Higher prices, the same service, and no drop in the number of stays – which hotelier would not sign up? Surprisingly, this is within reach for many hotels. Research by SmartHOTEL and Amsterdam Data Collective shows that most hotels in the Netherlands do not charge the prices that guests are willing to pay.* Mostly, this is because prices are not dynamic or customised enough. Data science can play a pivotal role in finding out what constitutes a better price and how to implement it successfully.
- 80% of hotels can benefit from a more dynamic pricing strategy.
- For some hotels this can generate up to 45% more revenue.
- Hotels can strategically benefit from seasonal patterns over weeks, months and seasons, but also the seasonality in booking behaviour.
- Hotels can benefit from more customized rates, harvesting the benefits of price differentiation.
- Having a wide variety of booking options leads to more revenue.
Many hotels price less dynamically than an average hotel in the market. Dynamic pricing is a pricing strategy in which the price adequately responds to all kinds of external relevant factors. Hotels with fluctuating room rates over time may be classified as dynamic pricers, while hotels with flat prices may be seen as static pricers. To illustrate, weekend days have on average a 35% higher rate than week days, indicating that hotels with a difference of less than 35% between weekend and week days, price less dynamically than the market. These hotels may increase this difference while generating more revenue.
Not only are there such seasonal patterns across the week, but also over months, years and booking behaviour. Especially the latter is interesting, as we found that there is considerable variation in the number of days guests book their stay in advance over the season. The number of days that a stay is booked in advance increases from January to August steadily (except for April) to decrease steadily again from September to December. Hotels that take advantage of these patterns and ensure that they have the right price-inventory mix for a stay date when they know that most guests would book for that stay date, tend to have higher revenue.
Additionally, we find that hotels may benefit from customising rates further to hotel characteristics (such as location, number of rooms and average room rate). Though some of these characteristics are difficult or nearly impossible to adjust (e.g. location or number of rooms) others can be well directed to boost revenue.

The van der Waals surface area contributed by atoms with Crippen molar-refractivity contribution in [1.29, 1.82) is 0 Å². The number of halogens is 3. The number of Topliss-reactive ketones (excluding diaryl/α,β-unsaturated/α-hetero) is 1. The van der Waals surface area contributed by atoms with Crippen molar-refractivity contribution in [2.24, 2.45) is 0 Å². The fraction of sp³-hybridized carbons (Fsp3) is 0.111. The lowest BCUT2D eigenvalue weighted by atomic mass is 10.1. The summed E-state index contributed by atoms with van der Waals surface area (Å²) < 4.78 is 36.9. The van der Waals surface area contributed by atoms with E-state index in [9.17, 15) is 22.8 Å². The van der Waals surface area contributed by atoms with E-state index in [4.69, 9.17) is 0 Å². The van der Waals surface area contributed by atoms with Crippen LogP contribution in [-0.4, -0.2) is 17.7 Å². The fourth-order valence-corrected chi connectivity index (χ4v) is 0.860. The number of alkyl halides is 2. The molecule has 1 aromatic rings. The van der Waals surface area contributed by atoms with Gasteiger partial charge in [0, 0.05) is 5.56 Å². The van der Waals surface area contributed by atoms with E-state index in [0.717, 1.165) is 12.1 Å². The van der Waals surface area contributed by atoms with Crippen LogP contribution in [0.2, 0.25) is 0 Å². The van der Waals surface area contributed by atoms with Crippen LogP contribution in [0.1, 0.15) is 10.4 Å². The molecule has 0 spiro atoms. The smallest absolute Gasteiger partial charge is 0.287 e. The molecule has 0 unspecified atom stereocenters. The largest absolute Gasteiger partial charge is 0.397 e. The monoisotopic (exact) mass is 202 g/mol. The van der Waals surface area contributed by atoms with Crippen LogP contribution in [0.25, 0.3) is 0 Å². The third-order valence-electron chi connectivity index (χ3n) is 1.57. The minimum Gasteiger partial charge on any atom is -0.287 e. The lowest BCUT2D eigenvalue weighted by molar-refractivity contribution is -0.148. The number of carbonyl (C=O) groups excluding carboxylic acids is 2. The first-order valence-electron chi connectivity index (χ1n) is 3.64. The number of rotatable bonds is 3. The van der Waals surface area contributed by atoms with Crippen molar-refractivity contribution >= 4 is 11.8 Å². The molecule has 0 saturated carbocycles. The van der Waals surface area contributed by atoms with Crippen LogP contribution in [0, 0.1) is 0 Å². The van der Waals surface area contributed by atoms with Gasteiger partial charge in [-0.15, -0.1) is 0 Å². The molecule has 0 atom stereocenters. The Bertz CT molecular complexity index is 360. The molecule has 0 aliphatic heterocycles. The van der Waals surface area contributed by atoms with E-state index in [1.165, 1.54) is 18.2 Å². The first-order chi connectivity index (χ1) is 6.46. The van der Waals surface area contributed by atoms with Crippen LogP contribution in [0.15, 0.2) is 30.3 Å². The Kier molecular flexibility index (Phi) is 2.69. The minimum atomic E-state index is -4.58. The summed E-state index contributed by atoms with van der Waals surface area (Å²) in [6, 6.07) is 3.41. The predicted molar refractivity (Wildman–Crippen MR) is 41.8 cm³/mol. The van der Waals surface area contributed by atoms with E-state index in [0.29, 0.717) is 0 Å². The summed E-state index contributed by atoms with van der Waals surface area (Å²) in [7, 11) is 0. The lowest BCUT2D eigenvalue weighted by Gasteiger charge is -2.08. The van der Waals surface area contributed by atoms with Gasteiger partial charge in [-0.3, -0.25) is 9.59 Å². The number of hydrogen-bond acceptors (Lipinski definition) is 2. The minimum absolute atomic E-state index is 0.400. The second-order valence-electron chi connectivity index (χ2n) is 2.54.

For example, we find that the number of connected online travel agencies (OTAs) has a positive effect on the revenue. Likely, hotels benefit from the broader customer reach. Another example is variation in room rates, which has a positive effect on revenue. This relates to the concept of price differentiation. Hotels that account room rates for differences in size, view, interior or extras, tend to perform better as their rate matches more adequately with what guests would like to pay for such as room.
The findings of this research are generalised and may differ per hotel. However, it is clear that there is significant untapped potential. The key to identifying this potential for your hotel is to experiment (to test the potential, e.g. A/B testing) and analyzedata (with a rich dataset including external data).
Data science can help identify this potential and quantify what would be a more suitable pricing strategy at the individual hotel level. This can be achieved internally, but this requires extensive statistical knowledge to correctly interpret and analyze results. On the other hand, one can outsource data science to a company such as SmartHOTEL, which can provide recommendations based on the best practices from the market.
*Please note that our findings may not apply generally to the entire hotel market. Our results were based on pre-Covid data. The indicated potential may therefore be difficult to realize due to the current uncertain economic situation.